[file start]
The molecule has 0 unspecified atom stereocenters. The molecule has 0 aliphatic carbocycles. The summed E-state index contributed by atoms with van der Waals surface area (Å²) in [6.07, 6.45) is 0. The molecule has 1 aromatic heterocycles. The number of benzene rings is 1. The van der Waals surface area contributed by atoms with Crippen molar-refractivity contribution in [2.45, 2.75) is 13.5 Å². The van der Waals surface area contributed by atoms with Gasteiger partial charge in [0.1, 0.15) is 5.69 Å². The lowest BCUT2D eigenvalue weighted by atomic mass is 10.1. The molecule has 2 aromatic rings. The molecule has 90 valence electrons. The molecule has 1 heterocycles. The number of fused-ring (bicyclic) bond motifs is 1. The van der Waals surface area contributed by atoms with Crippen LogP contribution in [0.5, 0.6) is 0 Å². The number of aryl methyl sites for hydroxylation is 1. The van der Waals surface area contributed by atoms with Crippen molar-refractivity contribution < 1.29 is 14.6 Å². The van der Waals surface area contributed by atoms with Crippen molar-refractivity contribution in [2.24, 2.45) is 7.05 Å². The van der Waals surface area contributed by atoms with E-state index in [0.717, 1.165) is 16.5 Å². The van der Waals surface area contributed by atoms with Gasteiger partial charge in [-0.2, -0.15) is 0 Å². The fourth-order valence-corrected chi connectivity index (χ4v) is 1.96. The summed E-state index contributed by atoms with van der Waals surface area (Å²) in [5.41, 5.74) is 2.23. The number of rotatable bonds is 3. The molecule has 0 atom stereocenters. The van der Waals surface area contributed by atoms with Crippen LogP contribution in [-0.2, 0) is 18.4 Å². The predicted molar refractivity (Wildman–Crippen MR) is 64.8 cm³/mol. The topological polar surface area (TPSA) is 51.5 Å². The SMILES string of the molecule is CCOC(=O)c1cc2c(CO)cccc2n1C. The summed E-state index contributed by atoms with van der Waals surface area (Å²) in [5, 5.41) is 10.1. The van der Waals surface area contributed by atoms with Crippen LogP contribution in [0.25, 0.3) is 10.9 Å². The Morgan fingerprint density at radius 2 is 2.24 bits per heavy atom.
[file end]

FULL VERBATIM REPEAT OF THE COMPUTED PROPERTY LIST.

The molecule has 0 unspecified atom stereocenters. The molecule has 0 aliphatic carbocycles. The summed E-state index contributed by atoms with van der Waals surface area (Å²) in [6.07, 6.45) is 0. The molecule has 1 aromatic heterocycles. The number of benzene rings is 1. The van der Waals surface area contributed by atoms with Crippen molar-refractivity contribution in [2.45, 2.75) is 13.5 Å². The van der Waals surface area contributed by atoms with Gasteiger partial charge in [0.1, 0.15) is 5.69 Å². The lowest BCUT2D eigenvalue weighted by atomic mass is 10.1. The molecule has 2 aromatic rings. The molecule has 90 valence electrons. The molecule has 1 heterocycles. The number of fused-ring (bicyclic) bond motifs is 1. The van der Waals surface area contributed by atoms with Crippen LogP contribution in [0.5, 0.6) is 0 Å². The number of aryl methyl sites for hydroxylation is 1. The van der Waals surface area contributed by atoms with Crippen molar-refractivity contribution < 1.29 is 14.6 Å². The van der Waals surface area contributed by atoms with Crippen molar-refractivity contribution in [2.24, 2.45) is 7.05 Å². The van der Waals surface area contributed by atoms with E-state index in [0.717, 1.165) is 16.5 Å². The van der Waals surface area contributed by atoms with Gasteiger partial charge in [-0.2, -0.15) is 0 Å². The fourth-order valence-corrected chi connectivity index (χ4v) is 1.96. The summed E-state index contributed by atoms with van der Waals surface area (Å²) in [5.41, 5.74) is 2.23. The number of rotatable bonds is 3. The molecule has 0 atom stereocenters. The van der Waals surface area contributed by atoms with Crippen LogP contribution in [-0.2, 0) is 18.4 Å². The predicted molar refractivity (Wildman–Crippen MR) is 64.8 cm³/mol. The topological polar surface area (TPSA) is 51.5 Å². The SMILES string of the molecule is CCOC(=O)c1cc2c(CO)cccc2n1C. The summed E-state index contributed by atoms with van der Waals surface area (Å²) in [5, 5.41) is 10.1. The van der Waals surface area contributed by atoms with Crippen LogP contribution in [0.25, 0.3) is 10.9 Å². The Morgan fingerprint density at radius 2 is 2.24 bits per heavy atom.